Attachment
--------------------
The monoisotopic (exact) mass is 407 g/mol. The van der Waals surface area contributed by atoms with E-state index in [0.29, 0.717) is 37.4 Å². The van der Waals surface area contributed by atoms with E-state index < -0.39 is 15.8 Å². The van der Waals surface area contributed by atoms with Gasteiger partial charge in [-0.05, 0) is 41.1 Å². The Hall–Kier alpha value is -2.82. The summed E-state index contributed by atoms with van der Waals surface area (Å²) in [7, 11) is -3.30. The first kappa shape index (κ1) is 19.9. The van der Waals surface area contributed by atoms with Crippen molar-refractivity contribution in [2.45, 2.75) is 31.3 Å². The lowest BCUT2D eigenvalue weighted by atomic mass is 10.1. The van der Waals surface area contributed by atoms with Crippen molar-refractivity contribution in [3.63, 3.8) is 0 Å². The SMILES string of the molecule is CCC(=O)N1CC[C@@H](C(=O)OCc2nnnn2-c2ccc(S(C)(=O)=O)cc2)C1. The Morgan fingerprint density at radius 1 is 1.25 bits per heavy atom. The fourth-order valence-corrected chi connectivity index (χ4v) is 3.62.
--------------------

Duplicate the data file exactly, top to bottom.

The monoisotopic (exact) mass is 407 g/mol. The van der Waals surface area contributed by atoms with E-state index in [0.29, 0.717) is 37.4 Å². The van der Waals surface area contributed by atoms with E-state index < -0.39 is 15.8 Å². The van der Waals surface area contributed by atoms with Gasteiger partial charge in [-0.05, 0) is 41.1 Å². The Hall–Kier alpha value is -2.82. The summed E-state index contributed by atoms with van der Waals surface area (Å²) in [7, 11) is -3.30. The first kappa shape index (κ1) is 19.9. The van der Waals surface area contributed by atoms with Crippen molar-refractivity contribution in [2.45, 2.75) is 31.3 Å². The lowest BCUT2D eigenvalue weighted by atomic mass is 10.1. The van der Waals surface area contributed by atoms with Crippen molar-refractivity contribution in [3.63, 3.8) is 0 Å². The SMILES string of the molecule is CCC(=O)N1CC[C@@H](C(=O)OCc2nnnn2-c2ccc(S(C)(=O)=O)cc2)C1. The Morgan fingerprint density at radius 1 is 1.25 bits per heavy atom. The fourth-order valence-corrected chi connectivity index (χ4v) is 3.62.